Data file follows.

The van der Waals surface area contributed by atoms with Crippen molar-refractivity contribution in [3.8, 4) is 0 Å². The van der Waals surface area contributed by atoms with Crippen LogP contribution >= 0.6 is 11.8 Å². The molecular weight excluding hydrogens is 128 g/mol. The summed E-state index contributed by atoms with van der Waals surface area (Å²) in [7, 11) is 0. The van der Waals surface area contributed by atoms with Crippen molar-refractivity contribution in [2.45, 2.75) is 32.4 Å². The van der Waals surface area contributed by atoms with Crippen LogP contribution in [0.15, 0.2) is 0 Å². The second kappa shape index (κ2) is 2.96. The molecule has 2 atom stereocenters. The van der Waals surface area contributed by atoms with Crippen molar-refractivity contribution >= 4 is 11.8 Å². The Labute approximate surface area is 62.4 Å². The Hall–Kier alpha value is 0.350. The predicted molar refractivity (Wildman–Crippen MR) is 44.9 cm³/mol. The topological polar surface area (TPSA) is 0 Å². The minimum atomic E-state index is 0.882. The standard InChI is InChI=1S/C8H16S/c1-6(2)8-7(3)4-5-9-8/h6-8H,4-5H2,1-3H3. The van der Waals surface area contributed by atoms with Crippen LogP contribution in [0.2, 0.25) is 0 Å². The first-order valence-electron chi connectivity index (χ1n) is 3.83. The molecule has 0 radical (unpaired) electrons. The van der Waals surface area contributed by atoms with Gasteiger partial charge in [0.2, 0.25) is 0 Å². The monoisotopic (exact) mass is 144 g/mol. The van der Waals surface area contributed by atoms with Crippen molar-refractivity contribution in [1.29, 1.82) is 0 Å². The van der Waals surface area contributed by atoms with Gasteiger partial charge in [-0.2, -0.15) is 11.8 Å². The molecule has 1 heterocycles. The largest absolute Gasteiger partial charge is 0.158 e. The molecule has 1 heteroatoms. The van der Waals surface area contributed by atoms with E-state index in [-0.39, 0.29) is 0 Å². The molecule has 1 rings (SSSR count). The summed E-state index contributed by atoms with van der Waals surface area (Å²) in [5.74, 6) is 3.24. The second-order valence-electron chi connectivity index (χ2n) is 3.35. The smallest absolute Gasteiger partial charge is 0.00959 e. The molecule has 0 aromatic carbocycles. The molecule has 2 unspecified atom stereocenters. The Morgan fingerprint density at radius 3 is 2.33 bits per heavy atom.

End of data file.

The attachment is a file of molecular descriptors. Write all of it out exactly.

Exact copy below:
The van der Waals surface area contributed by atoms with Crippen molar-refractivity contribution in [3.8, 4) is 0 Å². The van der Waals surface area contributed by atoms with Crippen LogP contribution >= 0.6 is 11.8 Å². The molecular weight excluding hydrogens is 128 g/mol. The summed E-state index contributed by atoms with van der Waals surface area (Å²) in [7, 11) is 0. The van der Waals surface area contributed by atoms with Crippen molar-refractivity contribution in [2.45, 2.75) is 32.4 Å². The van der Waals surface area contributed by atoms with Crippen LogP contribution in [0.15, 0.2) is 0 Å². The second kappa shape index (κ2) is 2.96. The molecule has 2 atom stereocenters. The van der Waals surface area contributed by atoms with Crippen molar-refractivity contribution >= 4 is 11.8 Å². The Labute approximate surface area is 62.4 Å². The Hall–Kier alpha value is 0.350. The predicted molar refractivity (Wildman–Crippen MR) is 44.9 cm³/mol. The topological polar surface area (TPSA) is 0 Å². The minimum atomic E-state index is 0.882. The standard InChI is InChI=1S/C8H16S/c1-6(2)8-7(3)4-5-9-8/h6-8H,4-5H2,1-3H3. The van der Waals surface area contributed by atoms with Crippen LogP contribution in [0.2, 0.25) is 0 Å². The first-order valence-electron chi connectivity index (χ1n) is 3.83. The molecule has 0 radical (unpaired) electrons. The van der Waals surface area contributed by atoms with Gasteiger partial charge in [0.2, 0.25) is 0 Å². The monoisotopic (exact) mass is 144 g/mol. The van der Waals surface area contributed by atoms with Crippen molar-refractivity contribution in [1.29, 1.82) is 0 Å². The van der Waals surface area contributed by atoms with Gasteiger partial charge in [-0.2, -0.15) is 11.8 Å². The molecule has 1 heterocycles. The largest absolute Gasteiger partial charge is 0.158 e. The molecule has 1 heteroatoms. The van der Waals surface area contributed by atoms with E-state index in [-0.39, 0.29) is 0 Å². The molecule has 1 rings (SSSR count). The summed E-state index contributed by atoms with van der Waals surface area (Å²) in [5.74, 6) is 3.24. The second-order valence-electron chi connectivity index (χ2n) is 3.35. The smallest absolute Gasteiger partial charge is 0.00959 e. The molecule has 0 aromatic carbocycles. The molecule has 2 unspecified atom stereocenters. The Morgan fingerprint density at radius 3 is 2.33 bits per heavy atom.